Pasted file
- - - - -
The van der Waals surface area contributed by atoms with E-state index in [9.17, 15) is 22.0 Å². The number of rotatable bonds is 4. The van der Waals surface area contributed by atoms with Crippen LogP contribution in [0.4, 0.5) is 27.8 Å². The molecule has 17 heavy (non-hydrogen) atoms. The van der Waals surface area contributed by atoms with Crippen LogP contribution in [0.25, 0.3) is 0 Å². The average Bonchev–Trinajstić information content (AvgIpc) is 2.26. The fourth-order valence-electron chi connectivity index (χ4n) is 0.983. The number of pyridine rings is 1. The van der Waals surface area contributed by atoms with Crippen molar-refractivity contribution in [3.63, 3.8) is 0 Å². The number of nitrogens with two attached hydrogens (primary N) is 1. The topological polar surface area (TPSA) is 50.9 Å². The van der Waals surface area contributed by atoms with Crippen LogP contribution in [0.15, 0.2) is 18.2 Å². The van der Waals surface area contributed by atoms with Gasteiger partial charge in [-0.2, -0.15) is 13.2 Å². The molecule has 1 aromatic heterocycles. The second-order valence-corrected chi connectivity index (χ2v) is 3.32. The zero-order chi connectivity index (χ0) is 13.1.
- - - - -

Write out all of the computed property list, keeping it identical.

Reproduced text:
The van der Waals surface area contributed by atoms with E-state index in [9.17, 15) is 22.0 Å². The number of rotatable bonds is 4. The van der Waals surface area contributed by atoms with Crippen LogP contribution in [0.4, 0.5) is 27.8 Å². The molecule has 17 heavy (non-hydrogen) atoms. The van der Waals surface area contributed by atoms with Crippen LogP contribution in [0.25, 0.3) is 0 Å². The average Bonchev–Trinajstić information content (AvgIpc) is 2.26. The fourth-order valence-electron chi connectivity index (χ4n) is 0.983. The number of pyridine rings is 1. The van der Waals surface area contributed by atoms with Crippen molar-refractivity contribution in [3.63, 3.8) is 0 Å². The number of nitrogens with two attached hydrogens (primary N) is 1. The topological polar surface area (TPSA) is 50.9 Å². The van der Waals surface area contributed by atoms with Crippen LogP contribution in [0.15, 0.2) is 18.2 Å². The van der Waals surface area contributed by atoms with Gasteiger partial charge in [-0.2, -0.15) is 13.2 Å². The molecule has 1 aromatic heterocycles. The second-order valence-corrected chi connectivity index (χ2v) is 3.32. The zero-order chi connectivity index (χ0) is 13.1.